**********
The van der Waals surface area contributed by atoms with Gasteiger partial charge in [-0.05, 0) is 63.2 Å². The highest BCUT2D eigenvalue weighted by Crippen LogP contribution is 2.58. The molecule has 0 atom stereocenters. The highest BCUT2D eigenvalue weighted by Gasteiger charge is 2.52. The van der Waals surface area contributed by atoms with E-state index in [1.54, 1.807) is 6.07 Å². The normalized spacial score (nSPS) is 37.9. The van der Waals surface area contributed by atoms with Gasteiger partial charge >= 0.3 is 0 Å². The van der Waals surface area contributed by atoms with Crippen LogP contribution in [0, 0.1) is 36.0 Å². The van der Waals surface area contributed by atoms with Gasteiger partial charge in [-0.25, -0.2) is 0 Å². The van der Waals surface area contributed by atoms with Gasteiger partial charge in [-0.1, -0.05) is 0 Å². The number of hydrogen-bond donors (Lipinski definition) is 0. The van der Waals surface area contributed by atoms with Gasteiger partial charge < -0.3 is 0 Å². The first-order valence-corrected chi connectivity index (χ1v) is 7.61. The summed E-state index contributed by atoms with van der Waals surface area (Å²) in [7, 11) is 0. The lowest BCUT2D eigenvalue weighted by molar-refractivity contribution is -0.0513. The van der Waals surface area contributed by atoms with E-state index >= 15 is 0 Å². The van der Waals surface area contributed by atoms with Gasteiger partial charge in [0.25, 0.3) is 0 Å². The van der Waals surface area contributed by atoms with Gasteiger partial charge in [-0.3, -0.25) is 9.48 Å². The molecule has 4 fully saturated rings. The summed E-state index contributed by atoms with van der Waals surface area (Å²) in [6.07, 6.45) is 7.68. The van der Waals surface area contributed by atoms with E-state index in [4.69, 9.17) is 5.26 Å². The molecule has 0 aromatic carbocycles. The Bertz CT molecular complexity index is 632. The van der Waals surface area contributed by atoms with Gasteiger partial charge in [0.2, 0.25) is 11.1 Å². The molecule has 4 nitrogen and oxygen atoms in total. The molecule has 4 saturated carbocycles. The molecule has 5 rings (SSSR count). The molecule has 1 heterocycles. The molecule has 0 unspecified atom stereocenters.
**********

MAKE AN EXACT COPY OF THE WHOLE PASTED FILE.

The van der Waals surface area contributed by atoms with Gasteiger partial charge in [-0.05, 0) is 63.2 Å². The highest BCUT2D eigenvalue weighted by Crippen LogP contribution is 2.58. The molecule has 0 atom stereocenters. The highest BCUT2D eigenvalue weighted by Gasteiger charge is 2.52. The van der Waals surface area contributed by atoms with E-state index in [1.54, 1.807) is 6.07 Å². The normalized spacial score (nSPS) is 37.9. The van der Waals surface area contributed by atoms with Gasteiger partial charge >= 0.3 is 0 Å². The van der Waals surface area contributed by atoms with Crippen LogP contribution in [0, 0.1) is 36.0 Å². The van der Waals surface area contributed by atoms with Gasteiger partial charge in [-0.25, -0.2) is 0 Å². The van der Waals surface area contributed by atoms with Gasteiger partial charge in [-0.1, -0.05) is 0 Å². The number of hydrogen-bond donors (Lipinski definition) is 0. The van der Waals surface area contributed by atoms with Gasteiger partial charge < -0.3 is 0 Å². The first-order valence-corrected chi connectivity index (χ1v) is 7.61. The summed E-state index contributed by atoms with van der Waals surface area (Å²) in [7, 11) is 0. The lowest BCUT2D eigenvalue weighted by molar-refractivity contribution is -0.0513. The van der Waals surface area contributed by atoms with E-state index >= 15 is 0 Å². The van der Waals surface area contributed by atoms with Gasteiger partial charge in [0.25, 0.3) is 0 Å². The van der Waals surface area contributed by atoms with Gasteiger partial charge in [-0.3, -0.25) is 9.48 Å². The molecule has 4 fully saturated rings. The summed E-state index contributed by atoms with van der Waals surface area (Å²) in [6.07, 6.45) is 7.68. The van der Waals surface area contributed by atoms with E-state index in [4.69, 9.17) is 5.26 Å². The molecule has 0 aromatic carbocycles. The Bertz CT molecular complexity index is 632. The van der Waals surface area contributed by atoms with Gasteiger partial charge in [0.2, 0.25) is 11.1 Å². The molecule has 4 nitrogen and oxygen atoms in total. The molecule has 4 saturated carbocycles. The molecule has 5 rings (SSSR count). The molecule has 1 heterocycles. The molecule has 0 unspecified atom stereocenters.